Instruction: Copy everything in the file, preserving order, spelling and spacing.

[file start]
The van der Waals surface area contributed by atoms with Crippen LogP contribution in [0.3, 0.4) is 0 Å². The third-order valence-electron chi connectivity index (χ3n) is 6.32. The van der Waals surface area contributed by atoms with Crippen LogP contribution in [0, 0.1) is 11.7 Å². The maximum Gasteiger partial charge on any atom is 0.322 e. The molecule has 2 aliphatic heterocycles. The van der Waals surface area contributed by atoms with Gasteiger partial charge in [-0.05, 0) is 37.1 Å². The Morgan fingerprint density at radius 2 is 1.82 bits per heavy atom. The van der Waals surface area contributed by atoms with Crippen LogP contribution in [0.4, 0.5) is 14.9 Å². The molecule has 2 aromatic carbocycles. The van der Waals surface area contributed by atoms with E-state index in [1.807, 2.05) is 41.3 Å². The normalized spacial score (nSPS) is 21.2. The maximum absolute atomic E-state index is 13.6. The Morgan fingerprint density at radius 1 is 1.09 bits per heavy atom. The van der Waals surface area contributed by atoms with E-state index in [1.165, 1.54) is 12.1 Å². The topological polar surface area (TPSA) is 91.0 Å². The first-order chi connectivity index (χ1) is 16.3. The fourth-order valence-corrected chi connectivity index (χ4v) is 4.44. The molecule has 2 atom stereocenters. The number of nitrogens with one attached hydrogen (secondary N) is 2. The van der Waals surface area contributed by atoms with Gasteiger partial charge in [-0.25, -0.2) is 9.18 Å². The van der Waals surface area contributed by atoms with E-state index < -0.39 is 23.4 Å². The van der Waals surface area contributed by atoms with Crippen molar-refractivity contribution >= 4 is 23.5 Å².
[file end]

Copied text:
The van der Waals surface area contributed by atoms with Crippen LogP contribution in [0.3, 0.4) is 0 Å². The third-order valence-electron chi connectivity index (χ3n) is 6.32. The van der Waals surface area contributed by atoms with Crippen LogP contribution in [0, 0.1) is 11.7 Å². The maximum Gasteiger partial charge on any atom is 0.322 e. The molecule has 2 aliphatic heterocycles. The van der Waals surface area contributed by atoms with Gasteiger partial charge in [-0.05, 0) is 37.1 Å². The Morgan fingerprint density at radius 2 is 1.82 bits per heavy atom. The van der Waals surface area contributed by atoms with Crippen LogP contribution in [0.4, 0.5) is 14.9 Å². The molecule has 2 aromatic carbocycles. The van der Waals surface area contributed by atoms with E-state index in [1.807, 2.05) is 41.3 Å². The normalized spacial score (nSPS) is 21.2. The maximum absolute atomic E-state index is 13.6. The Morgan fingerprint density at radius 1 is 1.09 bits per heavy atom. The van der Waals surface area contributed by atoms with E-state index in [1.165, 1.54) is 12.1 Å². The topological polar surface area (TPSA) is 91.0 Å². The first-order chi connectivity index (χ1) is 16.3. The fourth-order valence-corrected chi connectivity index (χ4v) is 4.44. The molecule has 2 atom stereocenters. The number of nitrogens with one attached hydrogen (secondary N) is 2. The van der Waals surface area contributed by atoms with Gasteiger partial charge in [-0.25, -0.2) is 9.18 Å². The van der Waals surface area contributed by atoms with E-state index < -0.39 is 23.4 Å². The van der Waals surface area contributed by atoms with Crippen molar-refractivity contribution >= 4 is 23.5 Å².